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An expert, independent second opinion on more than 1,800 prescription drugs, over-the-counter medications, and supplements

atenolol (TENORMIN)


A comprehensive review of the safety and effectiveness of this drug. If the drug is not a Do Not Use product, information on adverse effects, drug interactions and how to use the medication are included.
Search results below include Drug and Dietary Supplement Profiles where your selected drug is a secondary subject of discussion.


Search results below include Worst Pills, Best Pills Newsletter Articles where your selected drug is a secondary subject of discussion.

Nebivolol (BYSTOLIC): Limited Use for Hypertension
April 2018
When the beta blocker nebivolol was approved by the FDA in 2007, we advised readers not to use the drug until 2015, in accordance with our seven-year rule. Find out why we now have designated nebivolol as Limited Use and whether it is the right choice for treating hypertension.
Beta Blockers Save Lives in COPD Patients After Heart Attacks
May 2014
If you have chronic obstructive pulmonary disease (COPD) and suffer or have suffered a heart attack, you should be treated with a beta blocker. Such treatment could save your life. Find out why and learn which beta blockers are safest for COPD patients.
New Hypertension Drug Poses Breathing Risks
May 2013
The article discusses possible breathing risks of nebivolol (BYSTOLIC)and how other, older drugs — just as effective as this relatively new high blood pressure drug — are preferred because more is known about their risks.
Do Not Use Azilsartan (EDARBI) for High Blood Pressure
July 2012
Find out why we recommend that you do not use the recently approved high blood pressure drug azilsartan.
Drug-Induced Cognitive Impairment: Part One
March 2009
The article lists 57 different drugs that can cause dementia if used. This can be even more problematic if more than one of these drugs is being taken. These drugs are only one class of drugs that can cause mental deterioration and next month's issue will discuss additional drugs that can also impair thinking.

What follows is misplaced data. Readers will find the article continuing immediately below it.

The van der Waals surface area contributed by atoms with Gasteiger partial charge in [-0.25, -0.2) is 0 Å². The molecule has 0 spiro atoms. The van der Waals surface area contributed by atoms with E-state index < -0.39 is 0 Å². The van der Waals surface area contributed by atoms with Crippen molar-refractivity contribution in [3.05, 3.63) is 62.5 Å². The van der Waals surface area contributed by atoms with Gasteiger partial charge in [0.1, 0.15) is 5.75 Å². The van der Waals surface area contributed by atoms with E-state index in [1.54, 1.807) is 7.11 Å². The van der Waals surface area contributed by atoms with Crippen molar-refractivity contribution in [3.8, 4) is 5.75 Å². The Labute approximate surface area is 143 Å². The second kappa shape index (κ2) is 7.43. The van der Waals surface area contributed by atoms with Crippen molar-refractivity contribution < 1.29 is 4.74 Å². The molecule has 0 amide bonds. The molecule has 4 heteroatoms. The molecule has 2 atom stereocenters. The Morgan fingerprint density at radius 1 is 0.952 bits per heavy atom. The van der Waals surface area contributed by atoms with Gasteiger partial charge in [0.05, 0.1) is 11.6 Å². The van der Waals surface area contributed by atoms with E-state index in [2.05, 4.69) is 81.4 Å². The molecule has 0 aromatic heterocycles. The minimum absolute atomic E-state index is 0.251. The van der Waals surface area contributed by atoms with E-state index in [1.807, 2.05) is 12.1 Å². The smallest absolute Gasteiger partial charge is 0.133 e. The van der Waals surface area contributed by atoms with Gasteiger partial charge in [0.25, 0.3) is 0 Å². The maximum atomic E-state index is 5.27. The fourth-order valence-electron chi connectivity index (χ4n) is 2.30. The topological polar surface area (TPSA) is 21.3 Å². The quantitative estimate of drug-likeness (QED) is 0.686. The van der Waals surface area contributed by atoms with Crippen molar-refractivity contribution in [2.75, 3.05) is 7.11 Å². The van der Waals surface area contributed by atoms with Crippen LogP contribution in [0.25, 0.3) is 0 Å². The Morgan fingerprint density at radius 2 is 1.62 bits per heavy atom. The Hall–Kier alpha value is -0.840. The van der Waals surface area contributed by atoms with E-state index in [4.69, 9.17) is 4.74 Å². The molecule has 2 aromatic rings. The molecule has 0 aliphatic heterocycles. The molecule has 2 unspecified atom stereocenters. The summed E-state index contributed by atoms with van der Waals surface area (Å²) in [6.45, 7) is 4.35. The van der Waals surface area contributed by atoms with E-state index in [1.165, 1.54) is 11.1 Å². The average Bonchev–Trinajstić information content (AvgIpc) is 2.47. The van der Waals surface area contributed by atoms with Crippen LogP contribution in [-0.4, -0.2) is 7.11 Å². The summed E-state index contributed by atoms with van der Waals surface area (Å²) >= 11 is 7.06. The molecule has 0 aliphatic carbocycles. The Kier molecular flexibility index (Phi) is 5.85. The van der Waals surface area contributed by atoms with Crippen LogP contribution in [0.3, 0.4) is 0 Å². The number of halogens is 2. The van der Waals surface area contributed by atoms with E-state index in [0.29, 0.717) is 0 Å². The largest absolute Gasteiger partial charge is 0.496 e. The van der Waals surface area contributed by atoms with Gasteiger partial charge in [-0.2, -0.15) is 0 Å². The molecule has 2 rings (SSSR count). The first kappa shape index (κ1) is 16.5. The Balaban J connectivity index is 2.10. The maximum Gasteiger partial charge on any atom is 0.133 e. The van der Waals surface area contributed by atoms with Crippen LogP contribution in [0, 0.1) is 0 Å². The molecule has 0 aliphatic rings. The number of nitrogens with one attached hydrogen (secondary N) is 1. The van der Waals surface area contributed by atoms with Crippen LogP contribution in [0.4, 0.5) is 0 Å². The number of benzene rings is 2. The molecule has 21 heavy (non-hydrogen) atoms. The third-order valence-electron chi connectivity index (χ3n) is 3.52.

Nonsteroidal Anti-Inflammatory Drugs Can Make Blood Pressure Hard to Control
February 2009
Twenty different NSAIDS (nonsteroidal antiinflammatory drugs) are listed in this article that can adversely affect your blood pressure control. The article discusses the way in which this happens and what you can do about it.
A Review of Ranolazine (RANEXA) For Chronic Chest Pain
March 2007
Although the FDA medical officer in charge of reviewing ranolazine recommended that ranolazine's professional product labeling display a black box warning about potential disruption in the heart's electrical cycle, the drug does not have a black box warning.
Oxybutynin Patches (OXYTROL): A Grossly Overpriced Product For Overactive Bladder
July 2003
You should check the list of drugs that can cause loss of bladder control before starting drug treatment for this condition. You may be able to change from a drug that causes loss of bladder control to a drug that does not or alter the dose. This may be enough to solve the problem.
The Calcium Channel Blocker Verapamil (COVERA HS) For High Blood Pressure - Manufacturer Halts Important Clinical Trial
June 2003
This study does provide additional support to what the National Institutes of Health and the Health Research Group have been saying for years: low-dose hydrochlorothiazide should be the first drug used in the treatment of mild to moderate high blood pressure.
Written Drug Information Sheets Distributed by Pharmacists Fail to Meet Minimum Quality Standards
August 2002
The Food and Drug Administration (FDA) announced on June 18, 2002, the results of a national study to determine the extent of distribution and the quality of unregulated written drug information, known as “patient information leaflets” (PILs), produced by commercial information vendors to be disseminated by pharmacists to drug consumers when prescriptions are filled. The study’s results were appalling.


Search results below include Additional Information from Public Citizen where your selected drug is a secondary subject of discussion.

Comments before FDA Drug Safety Advisory Committee on Patient Drug Information (HRG Publication #1629)
The failure of the private sector to meet the quality goals established in The Action Plan and thus the failure to achieve the distribution goal of 75 percent of patients getting scientifically accurate information leaves only one option under Public Law 104-180: the Secretary [Department of Health and Human Services] shall seek public comment on other initiatives that may be carried out to meet such goals.